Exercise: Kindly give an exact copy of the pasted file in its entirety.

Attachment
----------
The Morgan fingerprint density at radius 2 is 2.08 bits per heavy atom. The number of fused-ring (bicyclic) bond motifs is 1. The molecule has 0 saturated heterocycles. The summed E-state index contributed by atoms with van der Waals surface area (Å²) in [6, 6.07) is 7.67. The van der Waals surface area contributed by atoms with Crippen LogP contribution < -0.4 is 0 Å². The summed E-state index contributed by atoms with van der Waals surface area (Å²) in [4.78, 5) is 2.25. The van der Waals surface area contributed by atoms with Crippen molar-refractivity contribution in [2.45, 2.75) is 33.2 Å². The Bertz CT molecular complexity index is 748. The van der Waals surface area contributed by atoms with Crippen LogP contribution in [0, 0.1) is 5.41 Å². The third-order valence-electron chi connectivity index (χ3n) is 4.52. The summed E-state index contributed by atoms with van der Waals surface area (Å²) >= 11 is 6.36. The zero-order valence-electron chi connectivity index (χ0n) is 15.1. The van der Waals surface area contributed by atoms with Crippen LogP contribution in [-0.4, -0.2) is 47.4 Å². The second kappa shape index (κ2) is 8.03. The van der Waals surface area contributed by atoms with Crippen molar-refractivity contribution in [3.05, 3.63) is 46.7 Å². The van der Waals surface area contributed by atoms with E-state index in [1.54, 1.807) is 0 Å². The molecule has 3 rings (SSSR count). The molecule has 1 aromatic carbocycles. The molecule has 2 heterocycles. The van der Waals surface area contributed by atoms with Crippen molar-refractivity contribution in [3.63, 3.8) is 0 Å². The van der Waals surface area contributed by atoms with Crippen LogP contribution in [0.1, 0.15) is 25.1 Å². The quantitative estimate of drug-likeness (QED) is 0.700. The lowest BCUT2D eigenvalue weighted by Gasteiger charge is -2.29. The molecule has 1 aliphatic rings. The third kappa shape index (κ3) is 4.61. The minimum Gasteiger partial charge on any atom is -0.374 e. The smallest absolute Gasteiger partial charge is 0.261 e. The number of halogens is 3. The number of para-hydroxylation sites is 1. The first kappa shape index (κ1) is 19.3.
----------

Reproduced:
The Morgan fingerprint density at radius 2 is 2.08 bits per heavy atom. The number of fused-ring (bicyclic) bond motifs is 1. The molecule has 0 saturated heterocycles. The summed E-state index contributed by atoms with van der Waals surface area (Å²) in [6, 6.07) is 7.67. The van der Waals surface area contributed by atoms with Crippen LogP contribution < -0.4 is 0 Å². The summed E-state index contributed by atoms with van der Waals surface area (Å²) in [4.78, 5) is 2.25. The van der Waals surface area contributed by atoms with Crippen molar-refractivity contribution in [2.45, 2.75) is 33.2 Å². The Bertz CT molecular complexity index is 748. The van der Waals surface area contributed by atoms with Crippen LogP contribution in [0, 0.1) is 5.41 Å². The third-order valence-electron chi connectivity index (χ3n) is 4.52. The summed E-state index contributed by atoms with van der Waals surface area (Å²) >= 11 is 6.36. The zero-order valence-electron chi connectivity index (χ0n) is 15.1. The van der Waals surface area contributed by atoms with Crippen LogP contribution in [-0.4, -0.2) is 47.4 Å². The second kappa shape index (κ2) is 8.03. The van der Waals surface area contributed by atoms with Crippen molar-refractivity contribution in [3.05, 3.63) is 46.7 Å². The van der Waals surface area contributed by atoms with E-state index in [1.54, 1.807) is 0 Å². The molecule has 3 rings (SSSR count). The molecule has 1 aromatic carbocycles. The molecule has 2 heterocycles. The van der Waals surface area contributed by atoms with Crippen molar-refractivity contribution in [3.63, 3.8) is 0 Å². The van der Waals surface area contributed by atoms with Crippen LogP contribution in [0.1, 0.15) is 25.1 Å². The quantitative estimate of drug-likeness (QED) is 0.700. The lowest BCUT2D eigenvalue weighted by Gasteiger charge is -2.29. The molecule has 1 aliphatic rings. The third kappa shape index (κ3) is 4.61. The minimum Gasteiger partial charge on any atom is -0.374 e. The smallest absolute Gasteiger partial charge is 0.261 e. The number of halogens is 3. The number of para-hydroxylation sites is 1. The first kappa shape index (κ1) is 19.3.